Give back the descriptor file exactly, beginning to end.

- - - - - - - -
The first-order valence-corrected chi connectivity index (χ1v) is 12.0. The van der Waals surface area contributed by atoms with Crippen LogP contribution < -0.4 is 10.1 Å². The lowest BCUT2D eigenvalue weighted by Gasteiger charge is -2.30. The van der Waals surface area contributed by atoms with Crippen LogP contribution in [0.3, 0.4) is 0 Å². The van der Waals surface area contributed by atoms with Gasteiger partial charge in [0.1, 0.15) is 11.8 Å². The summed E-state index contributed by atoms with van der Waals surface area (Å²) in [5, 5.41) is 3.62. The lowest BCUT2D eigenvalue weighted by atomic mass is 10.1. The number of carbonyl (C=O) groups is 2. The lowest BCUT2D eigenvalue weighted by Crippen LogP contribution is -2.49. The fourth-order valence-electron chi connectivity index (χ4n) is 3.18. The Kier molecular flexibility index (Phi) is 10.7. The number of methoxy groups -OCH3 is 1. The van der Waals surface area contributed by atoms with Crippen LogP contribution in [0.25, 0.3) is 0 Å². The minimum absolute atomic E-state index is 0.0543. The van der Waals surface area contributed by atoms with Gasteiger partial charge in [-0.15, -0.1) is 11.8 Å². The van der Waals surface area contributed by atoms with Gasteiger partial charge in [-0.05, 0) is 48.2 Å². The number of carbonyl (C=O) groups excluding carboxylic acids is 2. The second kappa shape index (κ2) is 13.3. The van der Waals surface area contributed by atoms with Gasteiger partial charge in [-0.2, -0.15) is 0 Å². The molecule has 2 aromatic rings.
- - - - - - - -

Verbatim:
The first-order valence-corrected chi connectivity index (χ1v) is 12.0. The van der Waals surface area contributed by atoms with Crippen LogP contribution < -0.4 is 10.1 Å². The lowest BCUT2D eigenvalue weighted by Gasteiger charge is -2.30. The van der Waals surface area contributed by atoms with Crippen LogP contribution in [0.3, 0.4) is 0 Å². The van der Waals surface area contributed by atoms with Gasteiger partial charge in [0.1, 0.15) is 11.8 Å². The summed E-state index contributed by atoms with van der Waals surface area (Å²) in [5, 5.41) is 3.62. The lowest BCUT2D eigenvalue weighted by atomic mass is 10.1. The number of carbonyl (C=O) groups is 2. The lowest BCUT2D eigenvalue weighted by Crippen LogP contribution is -2.49. The fourth-order valence-electron chi connectivity index (χ4n) is 3.18. The Kier molecular flexibility index (Phi) is 10.7. The number of methoxy groups -OCH3 is 1. The van der Waals surface area contributed by atoms with Crippen LogP contribution in [0.25, 0.3) is 0 Å². The minimum absolute atomic E-state index is 0.0543. The van der Waals surface area contributed by atoms with Gasteiger partial charge in [-0.15, -0.1) is 11.8 Å². The van der Waals surface area contributed by atoms with Gasteiger partial charge in [-0.05, 0) is 48.2 Å². The number of carbonyl (C=O) groups excluding carboxylic acids is 2. The second kappa shape index (κ2) is 13.3. The van der Waals surface area contributed by atoms with Gasteiger partial charge in [-0.2, -0.15) is 0 Å². The molecule has 2 aromatic rings.